What Big Love Came from this Big House?
back to all blog posts
Adina Bailey, Co-Founder, TakeThemAMeal.com on Aug 20, 2015
This summer, our family had the treat of visiting Biltmore Estate in Asheville, NC. We haven't had a trip with just a five of us for a few years and we wanted to take the kids to explore a place they had never seen. Our youngest does not fare well on long car rides (especially if they are winding), so just over 5 hours to western North Carolina was the perfect spot.
We had lovely weather for exploring Biltmore Estate over the course of two days. While we spent much of our time riding bikes and finding scenic views on the grounds, our first stop was a tour of the 175,000 square foot house. The house was completed in the late 1800's and was home to George W. Vanderbilt and his family. To this day, the house is the largest private residence in the United States.
As we began the tour, we quickly saw the extravagance and attention to detail that filled every room. Mr. Vanderbilt was a bachelor when he built the home, and I can only imagine the shock of his new bride, Edith, when she rounded the bend to view the house for the first time.
As we viewed the dining rooms, loggia, and library, I imagined all the fine entertainment that Edith must have planned for the home. We purchased the audio tour and while my visions for each room were affirmed, there was a generous side to Edith and the family that was quickly revealed.
While we looked at a painting of Edith, our audio tour described how she cared for and connected with many of the families who worked on the estate. When the tour guide stated that Edith took "maternity baskets" to estate workers when a baby born, all the eyes of my family turned to me. Even on vacation, TakeThemAMeal.com quickly came to mind for all of us.
When we returned to the hotel, I decided to read more about Edith and how she took meals to others in her community. On an educational website about North Carolina, her generous taking of meals was confirmed.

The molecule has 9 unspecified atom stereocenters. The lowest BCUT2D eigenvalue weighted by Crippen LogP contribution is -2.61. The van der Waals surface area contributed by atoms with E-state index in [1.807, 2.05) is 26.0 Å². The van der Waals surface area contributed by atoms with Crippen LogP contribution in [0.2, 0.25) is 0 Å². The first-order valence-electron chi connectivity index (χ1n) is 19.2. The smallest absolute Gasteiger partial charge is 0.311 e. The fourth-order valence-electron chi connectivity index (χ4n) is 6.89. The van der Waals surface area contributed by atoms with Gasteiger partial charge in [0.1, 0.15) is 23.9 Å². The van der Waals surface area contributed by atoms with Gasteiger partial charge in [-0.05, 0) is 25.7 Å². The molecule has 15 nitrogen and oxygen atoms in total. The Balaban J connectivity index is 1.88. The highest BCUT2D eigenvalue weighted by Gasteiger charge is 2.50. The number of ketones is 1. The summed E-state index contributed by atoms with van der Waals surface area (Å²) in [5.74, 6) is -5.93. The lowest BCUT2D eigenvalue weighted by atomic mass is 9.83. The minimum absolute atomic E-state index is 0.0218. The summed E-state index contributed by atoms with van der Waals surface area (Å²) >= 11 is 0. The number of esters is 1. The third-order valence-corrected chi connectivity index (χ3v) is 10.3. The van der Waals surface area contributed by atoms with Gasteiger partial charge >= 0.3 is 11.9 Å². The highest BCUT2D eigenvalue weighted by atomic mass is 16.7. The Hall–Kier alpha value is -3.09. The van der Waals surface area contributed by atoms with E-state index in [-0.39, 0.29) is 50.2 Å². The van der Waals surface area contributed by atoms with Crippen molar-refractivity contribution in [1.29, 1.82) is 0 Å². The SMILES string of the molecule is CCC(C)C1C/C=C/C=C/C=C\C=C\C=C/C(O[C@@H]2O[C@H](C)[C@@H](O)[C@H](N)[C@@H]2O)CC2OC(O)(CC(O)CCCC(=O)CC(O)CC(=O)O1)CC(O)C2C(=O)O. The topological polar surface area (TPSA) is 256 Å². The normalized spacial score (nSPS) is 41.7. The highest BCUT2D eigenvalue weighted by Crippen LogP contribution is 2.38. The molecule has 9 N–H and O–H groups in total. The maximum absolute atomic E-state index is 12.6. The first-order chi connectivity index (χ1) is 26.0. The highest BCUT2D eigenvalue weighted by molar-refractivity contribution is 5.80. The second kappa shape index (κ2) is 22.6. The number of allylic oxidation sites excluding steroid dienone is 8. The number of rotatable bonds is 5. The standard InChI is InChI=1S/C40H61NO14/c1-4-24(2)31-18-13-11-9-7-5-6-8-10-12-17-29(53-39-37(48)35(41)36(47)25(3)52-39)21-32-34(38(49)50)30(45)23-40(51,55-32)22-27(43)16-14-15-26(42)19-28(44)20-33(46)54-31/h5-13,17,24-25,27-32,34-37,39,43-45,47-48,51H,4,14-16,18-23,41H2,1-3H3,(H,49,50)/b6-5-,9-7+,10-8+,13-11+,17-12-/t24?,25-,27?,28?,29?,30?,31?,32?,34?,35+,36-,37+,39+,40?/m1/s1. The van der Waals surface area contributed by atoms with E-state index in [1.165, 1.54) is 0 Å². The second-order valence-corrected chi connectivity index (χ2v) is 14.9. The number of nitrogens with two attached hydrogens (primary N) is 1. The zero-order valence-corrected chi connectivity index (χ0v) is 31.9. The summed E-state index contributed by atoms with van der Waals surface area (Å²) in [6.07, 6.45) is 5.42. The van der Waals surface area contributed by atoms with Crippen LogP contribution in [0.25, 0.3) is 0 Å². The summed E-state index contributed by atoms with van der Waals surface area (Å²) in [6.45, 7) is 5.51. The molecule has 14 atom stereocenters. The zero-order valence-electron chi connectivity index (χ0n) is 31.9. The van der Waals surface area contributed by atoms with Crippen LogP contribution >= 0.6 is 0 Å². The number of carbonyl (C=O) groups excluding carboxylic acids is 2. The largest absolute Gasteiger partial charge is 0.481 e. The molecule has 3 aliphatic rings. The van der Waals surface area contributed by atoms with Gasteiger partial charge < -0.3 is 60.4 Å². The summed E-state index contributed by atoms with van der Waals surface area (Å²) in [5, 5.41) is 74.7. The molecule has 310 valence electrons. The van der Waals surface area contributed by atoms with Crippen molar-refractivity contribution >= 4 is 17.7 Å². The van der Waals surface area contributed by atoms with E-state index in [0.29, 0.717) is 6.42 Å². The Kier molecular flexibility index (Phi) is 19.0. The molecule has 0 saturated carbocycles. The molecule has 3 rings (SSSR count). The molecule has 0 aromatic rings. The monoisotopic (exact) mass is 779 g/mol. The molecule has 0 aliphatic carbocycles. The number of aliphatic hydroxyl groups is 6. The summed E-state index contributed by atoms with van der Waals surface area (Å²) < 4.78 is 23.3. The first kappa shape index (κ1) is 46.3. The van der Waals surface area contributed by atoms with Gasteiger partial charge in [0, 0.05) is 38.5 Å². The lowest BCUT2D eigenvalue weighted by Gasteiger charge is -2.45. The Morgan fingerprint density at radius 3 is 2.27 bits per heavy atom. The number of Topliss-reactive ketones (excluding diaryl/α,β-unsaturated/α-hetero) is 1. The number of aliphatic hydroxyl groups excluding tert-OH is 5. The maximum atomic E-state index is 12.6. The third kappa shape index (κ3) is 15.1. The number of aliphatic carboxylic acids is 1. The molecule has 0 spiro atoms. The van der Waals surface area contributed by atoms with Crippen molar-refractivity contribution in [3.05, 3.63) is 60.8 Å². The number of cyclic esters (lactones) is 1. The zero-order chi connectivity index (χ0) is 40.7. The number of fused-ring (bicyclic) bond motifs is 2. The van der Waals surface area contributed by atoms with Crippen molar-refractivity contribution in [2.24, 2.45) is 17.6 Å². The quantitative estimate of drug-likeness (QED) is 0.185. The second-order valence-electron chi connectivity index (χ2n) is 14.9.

"Edith routinely visited the cabins in the most isolated areas of the Estate to bring food, medical supplies and money when there was illness or a death in the family. She arranged for surgery or other special care when needed, and she and George bore the expense. She brought maternity baskets filled with all the things necessary to care for a new baby when there was a birth...
Edith visited many families during the influenza epidemic of 1917. One family living at one of the west side dairies recalled that she would "drive up in a carriage with fringe on top. She had a big thing of soup for all of us. We were all sick in the bed except of our dad. He took care of us." Lonnie Laughter was a supervisor at the Dairy from 1916 to 1919, and lived in a house in Biltmore Village. After he died, Edith brought food and clothing for his seven children."
Edith's own husband died in 1914, so much of her care for others occurred after his death. That in itself shows that she often focused on others rather than herself. I'm thankful I met Edith Vanderbilt during our summer vacation. No matter the size of our houses, many of us share the desire to care for one another during difficult times. Instead of looking down on others, Edith lifted them up using her resources - a lesson I want my children to take away from this summer trip.
Read other recent articles by Adina Bailey: